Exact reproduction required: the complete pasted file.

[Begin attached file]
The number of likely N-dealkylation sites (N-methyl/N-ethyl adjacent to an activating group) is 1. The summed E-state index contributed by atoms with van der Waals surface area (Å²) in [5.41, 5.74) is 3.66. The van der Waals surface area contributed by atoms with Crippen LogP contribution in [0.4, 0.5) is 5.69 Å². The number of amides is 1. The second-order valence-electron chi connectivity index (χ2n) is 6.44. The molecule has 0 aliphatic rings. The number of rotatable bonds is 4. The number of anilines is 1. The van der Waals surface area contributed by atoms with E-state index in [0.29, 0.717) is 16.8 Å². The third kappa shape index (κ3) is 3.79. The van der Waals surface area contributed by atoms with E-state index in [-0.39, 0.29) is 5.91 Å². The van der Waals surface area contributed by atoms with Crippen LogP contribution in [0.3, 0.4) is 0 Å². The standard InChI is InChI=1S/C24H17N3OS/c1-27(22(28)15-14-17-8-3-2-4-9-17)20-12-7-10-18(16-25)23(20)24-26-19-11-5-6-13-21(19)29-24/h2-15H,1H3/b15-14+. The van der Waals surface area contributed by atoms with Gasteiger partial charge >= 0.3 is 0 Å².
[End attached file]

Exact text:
The number of likely N-dealkylation sites (N-methyl/N-ethyl adjacent to an activating group) is 1. The summed E-state index contributed by atoms with van der Waals surface area (Å²) in [5.41, 5.74) is 3.66. The van der Waals surface area contributed by atoms with Crippen LogP contribution in [0.4, 0.5) is 5.69 Å². The number of amides is 1. The second-order valence-electron chi connectivity index (χ2n) is 6.44. The molecule has 0 aliphatic rings. The number of rotatable bonds is 4. The number of anilines is 1. The van der Waals surface area contributed by atoms with E-state index in [0.29, 0.717) is 16.8 Å². The third kappa shape index (κ3) is 3.79. The van der Waals surface area contributed by atoms with E-state index in [-0.39, 0.29) is 5.91 Å². The van der Waals surface area contributed by atoms with Crippen LogP contribution in [0.3, 0.4) is 0 Å². The standard InChI is InChI=1S/C24H17N3OS/c1-27(22(28)15-14-17-8-3-2-4-9-17)20-12-7-10-18(16-25)23(20)24-26-19-11-5-6-13-21(19)29-24/h2-15H,1H3/b15-14+. The van der Waals surface area contributed by atoms with Gasteiger partial charge >= 0.3 is 0 Å².